DSL Distance Limitations


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• The tradeoff between different DSL variants is reach vs. speed.

• Maximum Reach numbers are best-case assuming "clean" copper.

© 2004 Cisco Systems, Inc. All rights reserved. BCRAN v2.1—4-4

The trade-off among various DSL types is reach versus speed. The longer the local loop, the lower the maximum speed the DSL connection can support.

For example, VDSL supports the highest speed but it has the shortest distance limitation.

For ADSL, the maximum distance is typically about 18,000 feet (5,460 meters). To support the maximum ADSL download speed of 8 Mbps, the CPE must be very close to the CO, within several thousand feet.

The maximum speed listed in the figure assumes that there are minimal local loop impairments. Here are some of the many local loop impairments that will influence the maximum speed of the DSL connections and the ability to obtain DSL service in an area:

■ Loading coils in the local loop: Loading coils will cut off (block) the DSL frequency. Loading coils are used to improve POTS quality on long local loops. They are effectively low-frequency band pass filters. Loading coils must be removed from the local loop to support DSL.

Distance from CO to the DSL CPE: The longer the distance, the lower the speed.

Gauge of wire used in the local loop: Thicker wire supports higher speeds.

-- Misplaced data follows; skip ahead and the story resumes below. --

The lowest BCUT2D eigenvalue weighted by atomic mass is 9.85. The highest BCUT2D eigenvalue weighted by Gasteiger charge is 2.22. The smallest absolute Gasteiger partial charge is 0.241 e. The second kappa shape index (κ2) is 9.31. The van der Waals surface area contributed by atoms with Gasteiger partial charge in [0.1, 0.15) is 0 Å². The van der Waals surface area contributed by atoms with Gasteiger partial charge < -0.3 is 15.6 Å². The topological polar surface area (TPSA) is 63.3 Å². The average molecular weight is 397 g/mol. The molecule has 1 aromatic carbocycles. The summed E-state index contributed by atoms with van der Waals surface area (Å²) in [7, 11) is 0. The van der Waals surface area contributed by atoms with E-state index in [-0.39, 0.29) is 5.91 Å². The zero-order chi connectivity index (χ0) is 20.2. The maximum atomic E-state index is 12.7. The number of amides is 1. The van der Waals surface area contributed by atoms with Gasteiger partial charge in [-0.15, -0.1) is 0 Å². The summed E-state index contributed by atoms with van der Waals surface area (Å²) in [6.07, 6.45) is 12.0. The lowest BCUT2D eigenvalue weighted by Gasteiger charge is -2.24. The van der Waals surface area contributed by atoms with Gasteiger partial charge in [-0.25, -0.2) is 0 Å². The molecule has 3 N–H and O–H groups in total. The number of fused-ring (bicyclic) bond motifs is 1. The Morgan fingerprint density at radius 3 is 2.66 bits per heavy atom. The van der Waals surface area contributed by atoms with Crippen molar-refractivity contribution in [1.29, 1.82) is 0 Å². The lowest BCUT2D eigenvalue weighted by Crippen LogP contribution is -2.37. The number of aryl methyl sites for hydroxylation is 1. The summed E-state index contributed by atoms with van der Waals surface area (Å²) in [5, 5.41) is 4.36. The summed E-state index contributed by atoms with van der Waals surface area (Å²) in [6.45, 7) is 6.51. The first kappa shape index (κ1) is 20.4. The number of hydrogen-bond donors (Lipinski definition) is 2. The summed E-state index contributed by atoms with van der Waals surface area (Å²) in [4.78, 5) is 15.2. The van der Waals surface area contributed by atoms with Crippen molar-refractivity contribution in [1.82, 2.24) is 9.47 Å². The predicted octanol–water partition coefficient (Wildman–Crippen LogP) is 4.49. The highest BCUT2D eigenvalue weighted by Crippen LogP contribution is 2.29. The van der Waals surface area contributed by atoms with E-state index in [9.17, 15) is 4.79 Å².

Wire gauge change: Changes in wire gauge cause an impedance mismatch that can reduce speed.

Bridge taps: Bridge taps in the local loop cause reflections that can reduce speed.

Crosstalk: Crosstalk between different wires in the same bundle can cause interference that can reduce speed.

AM radio: AM radio interference can also reduce speed.


This topic describes ADSL fundamental concepts.



• ADSL is designed to coexist with POTS, unlike most other DSL types.

• ADSL provides slow upstream speed for uploading (sending) low-data-rate requests.

• ADSL provides fast downstream speed for downloading bursts of rich graphics and multimedia content.

• ADSL features three basic modulation techniques:

- Carrierless Amplitude and Phase (CAP) modulation

- Discrete MultiTone (DMT)

- Consumer/Mass-Market DMT (G.lite)

NOTE: The type of modulation must match the provider.

© 2004 Cisco Systems, Inc. All rights reserved. BCRAN v2.1—4-5

ADSL features three basic modulation techniques:

■ Carrierless Amplitude and Phase (CAP) modulation

■ Discrete Multitone (DMT) modulation

■ Consumer/mass-market DMT (G.lite). This technique is the most popular.

DMT is a line code that is implemented in ITU 992.1 (G.dmt), ITU 992.2 (G.lite), and ANSI T1.413 Issue 2. DMT divides the 1-MHz spectrum offered by a telephone line into multiple 4-kHz subchannels. Each subchannel is optimized based on the local loop characteristics.

In contrast, CAP relies on a single channel for upstream and another single channel for downstream.

An installer must check with the service provider to determine which modulation technique is being used. The modulation method used must correspond with the ADSL CPE and the ADSL modems on the DSLAM.

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